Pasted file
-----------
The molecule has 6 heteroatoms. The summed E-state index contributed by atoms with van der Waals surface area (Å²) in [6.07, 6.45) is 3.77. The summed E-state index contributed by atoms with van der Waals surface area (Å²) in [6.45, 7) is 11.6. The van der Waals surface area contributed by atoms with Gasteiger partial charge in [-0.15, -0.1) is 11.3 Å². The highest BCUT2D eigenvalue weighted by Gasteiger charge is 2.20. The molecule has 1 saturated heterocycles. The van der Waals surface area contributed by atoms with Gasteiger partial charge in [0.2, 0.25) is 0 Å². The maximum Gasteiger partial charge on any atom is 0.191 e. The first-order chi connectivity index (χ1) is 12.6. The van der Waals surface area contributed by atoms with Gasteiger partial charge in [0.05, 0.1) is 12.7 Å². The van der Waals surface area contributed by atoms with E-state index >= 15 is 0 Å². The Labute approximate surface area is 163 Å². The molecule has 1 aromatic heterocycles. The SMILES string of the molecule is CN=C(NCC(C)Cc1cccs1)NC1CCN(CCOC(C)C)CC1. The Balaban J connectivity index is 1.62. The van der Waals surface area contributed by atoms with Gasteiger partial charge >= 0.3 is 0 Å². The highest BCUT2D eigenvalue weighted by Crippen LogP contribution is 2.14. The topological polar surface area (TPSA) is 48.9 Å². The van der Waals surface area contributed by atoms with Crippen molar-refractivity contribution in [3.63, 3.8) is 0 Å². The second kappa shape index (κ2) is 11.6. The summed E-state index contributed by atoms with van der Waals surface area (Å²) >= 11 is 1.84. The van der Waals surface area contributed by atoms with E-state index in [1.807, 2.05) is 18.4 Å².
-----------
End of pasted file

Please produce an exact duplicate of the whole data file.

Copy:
The molecule has 6 heteroatoms. The summed E-state index contributed by atoms with van der Waals surface area (Å²) in [6.07, 6.45) is 3.77. The summed E-state index contributed by atoms with van der Waals surface area (Å²) in [6.45, 7) is 11.6. The van der Waals surface area contributed by atoms with Gasteiger partial charge in [-0.15, -0.1) is 11.3 Å². The highest BCUT2D eigenvalue weighted by Gasteiger charge is 2.20. The molecule has 1 saturated heterocycles. The van der Waals surface area contributed by atoms with Gasteiger partial charge in [0.2, 0.25) is 0 Å². The maximum Gasteiger partial charge on any atom is 0.191 e. The first-order chi connectivity index (χ1) is 12.6. The van der Waals surface area contributed by atoms with Gasteiger partial charge in [0.05, 0.1) is 12.7 Å². The van der Waals surface area contributed by atoms with E-state index >= 15 is 0 Å². The Labute approximate surface area is 163 Å². The molecule has 1 aromatic heterocycles. The SMILES string of the molecule is CN=C(NCC(C)Cc1cccs1)NC1CCN(CCOC(C)C)CC1. The Balaban J connectivity index is 1.62. The van der Waals surface area contributed by atoms with Gasteiger partial charge >= 0.3 is 0 Å². The highest BCUT2D eigenvalue weighted by Crippen LogP contribution is 2.14. The topological polar surface area (TPSA) is 48.9 Å². The van der Waals surface area contributed by atoms with Crippen molar-refractivity contribution in [3.63, 3.8) is 0 Å². The second kappa shape index (κ2) is 11.6. The summed E-state index contributed by atoms with van der Waals surface area (Å²) >= 11 is 1.84. The van der Waals surface area contributed by atoms with E-state index in [1.807, 2.05) is 18.4 Å².